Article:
Anti-stigma organizing in the age of social media: social movement organizations leverage affordances to build solidarity

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Wang, MS 

Stigmatization is pervasive in society. Stigma may arise from the core attributes of a social group, such as race, nationality, religion, class, sexuality, and disability, which can induce significant negative impacts on group members. While scholars have documented how stigmatized groups can organize to challenge the prejudice they face, research has been slow to account for the rise of social media—a digital disruption that characterizes a critical feature of the “new normal.” Yet, the emergence of social media technology has transformed the cultural potential of relationship building within and across social groups. In this paper, we examine anti-stigma organizing in the age of social media. We theorize how social movement organizations use social media to enact three audience focused anti-stigma framing processes. These processes structure three distinct types of social bond and, when iterated over time, shape three corresponding types of solidarity that support the social inclusion of stigmatized groups and reduce group stigma. Through our framework, we contribute to research on stigma and social movements by conceptualizing the role of social media in anti-stigma organizing, and by building new theory about the relationship between solidarity and stigma reduction.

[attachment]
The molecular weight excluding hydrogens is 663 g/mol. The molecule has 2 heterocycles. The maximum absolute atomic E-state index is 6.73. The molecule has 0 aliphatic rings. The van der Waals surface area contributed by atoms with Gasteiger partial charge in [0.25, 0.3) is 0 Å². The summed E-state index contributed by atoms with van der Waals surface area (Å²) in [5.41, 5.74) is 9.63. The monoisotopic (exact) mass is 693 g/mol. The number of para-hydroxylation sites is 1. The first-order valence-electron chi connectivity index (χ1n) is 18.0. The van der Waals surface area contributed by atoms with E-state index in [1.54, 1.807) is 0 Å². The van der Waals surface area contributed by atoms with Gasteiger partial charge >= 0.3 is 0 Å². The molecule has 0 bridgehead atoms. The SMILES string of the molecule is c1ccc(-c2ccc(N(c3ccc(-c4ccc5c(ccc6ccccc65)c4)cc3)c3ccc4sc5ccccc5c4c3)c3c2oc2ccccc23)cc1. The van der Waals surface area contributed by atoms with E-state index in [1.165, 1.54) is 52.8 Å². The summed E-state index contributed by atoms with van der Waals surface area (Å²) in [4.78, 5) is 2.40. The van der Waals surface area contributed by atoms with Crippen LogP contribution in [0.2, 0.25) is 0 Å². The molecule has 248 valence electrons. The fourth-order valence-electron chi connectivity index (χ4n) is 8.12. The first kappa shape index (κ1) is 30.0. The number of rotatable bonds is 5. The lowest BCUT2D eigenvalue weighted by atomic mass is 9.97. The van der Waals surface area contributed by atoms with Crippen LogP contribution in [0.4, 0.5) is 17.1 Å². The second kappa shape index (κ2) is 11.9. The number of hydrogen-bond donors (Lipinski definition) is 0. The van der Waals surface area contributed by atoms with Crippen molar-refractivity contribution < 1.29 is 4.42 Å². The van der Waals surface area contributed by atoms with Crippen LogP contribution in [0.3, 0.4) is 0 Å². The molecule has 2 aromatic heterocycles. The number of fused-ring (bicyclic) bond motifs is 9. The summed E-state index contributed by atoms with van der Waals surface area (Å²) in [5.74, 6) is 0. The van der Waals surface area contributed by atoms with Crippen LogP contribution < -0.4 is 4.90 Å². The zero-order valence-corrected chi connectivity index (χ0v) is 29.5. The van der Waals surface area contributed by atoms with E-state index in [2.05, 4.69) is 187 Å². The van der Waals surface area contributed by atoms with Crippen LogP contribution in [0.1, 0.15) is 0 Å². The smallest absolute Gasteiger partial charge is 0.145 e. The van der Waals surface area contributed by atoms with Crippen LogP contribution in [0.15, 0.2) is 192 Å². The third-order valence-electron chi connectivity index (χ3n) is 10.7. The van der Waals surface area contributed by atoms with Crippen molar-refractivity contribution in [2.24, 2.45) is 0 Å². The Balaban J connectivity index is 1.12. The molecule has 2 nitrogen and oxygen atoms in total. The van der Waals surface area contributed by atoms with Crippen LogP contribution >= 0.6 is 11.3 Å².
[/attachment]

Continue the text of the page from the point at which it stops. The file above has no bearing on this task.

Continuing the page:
35 Commerce, Management, Tourism and Services, 3507 Strategy, Management and Organisational Behaviour
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Academy of Management Review
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Academy of Management